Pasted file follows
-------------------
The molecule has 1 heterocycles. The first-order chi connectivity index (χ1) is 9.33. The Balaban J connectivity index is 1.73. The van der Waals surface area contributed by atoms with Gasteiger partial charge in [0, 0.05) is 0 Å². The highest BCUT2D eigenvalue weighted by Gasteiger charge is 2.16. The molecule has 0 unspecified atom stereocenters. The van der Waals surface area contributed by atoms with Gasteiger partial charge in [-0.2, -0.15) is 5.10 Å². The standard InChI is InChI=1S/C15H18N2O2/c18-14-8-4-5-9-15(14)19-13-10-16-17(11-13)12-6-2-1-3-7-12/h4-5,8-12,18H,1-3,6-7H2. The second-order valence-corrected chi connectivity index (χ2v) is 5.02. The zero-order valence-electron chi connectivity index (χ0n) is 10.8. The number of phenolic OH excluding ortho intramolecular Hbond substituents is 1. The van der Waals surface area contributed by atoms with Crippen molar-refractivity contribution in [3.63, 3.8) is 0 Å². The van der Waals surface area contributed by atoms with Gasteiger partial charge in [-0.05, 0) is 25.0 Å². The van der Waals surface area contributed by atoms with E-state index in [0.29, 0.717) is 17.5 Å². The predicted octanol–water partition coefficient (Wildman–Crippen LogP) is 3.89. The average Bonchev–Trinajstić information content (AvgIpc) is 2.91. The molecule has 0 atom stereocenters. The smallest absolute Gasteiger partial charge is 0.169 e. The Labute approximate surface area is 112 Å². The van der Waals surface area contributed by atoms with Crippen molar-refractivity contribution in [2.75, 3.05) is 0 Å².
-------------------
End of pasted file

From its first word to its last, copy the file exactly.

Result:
The molecule has 1 heterocycles. The first-order chi connectivity index (χ1) is 9.33. The Balaban J connectivity index is 1.73. The van der Waals surface area contributed by atoms with Gasteiger partial charge in [0, 0.05) is 0 Å². The highest BCUT2D eigenvalue weighted by Gasteiger charge is 2.16. The molecule has 0 unspecified atom stereocenters. The van der Waals surface area contributed by atoms with Gasteiger partial charge in [-0.2, -0.15) is 5.10 Å². The standard InChI is InChI=1S/C15H18N2O2/c18-14-8-4-5-9-15(14)19-13-10-16-17(11-13)12-6-2-1-3-7-12/h4-5,8-12,18H,1-3,6-7H2. The second-order valence-corrected chi connectivity index (χ2v) is 5.02. The zero-order valence-electron chi connectivity index (χ0n) is 10.8. The number of phenolic OH excluding ortho intramolecular Hbond substituents is 1. The van der Waals surface area contributed by atoms with Crippen molar-refractivity contribution in [3.63, 3.8) is 0 Å². The van der Waals surface area contributed by atoms with Gasteiger partial charge in [-0.05, 0) is 25.0 Å². The van der Waals surface area contributed by atoms with E-state index in [0.29, 0.717) is 17.5 Å². The predicted octanol–water partition coefficient (Wildman–Crippen LogP) is 3.89. The average Bonchev–Trinajstić information content (AvgIpc) is 2.91. The molecule has 0 atom stereocenters. The smallest absolute Gasteiger partial charge is 0.169 e. The Labute approximate surface area is 112 Å². The van der Waals surface area contributed by atoms with Crippen molar-refractivity contribution in [2.75, 3.05) is 0 Å².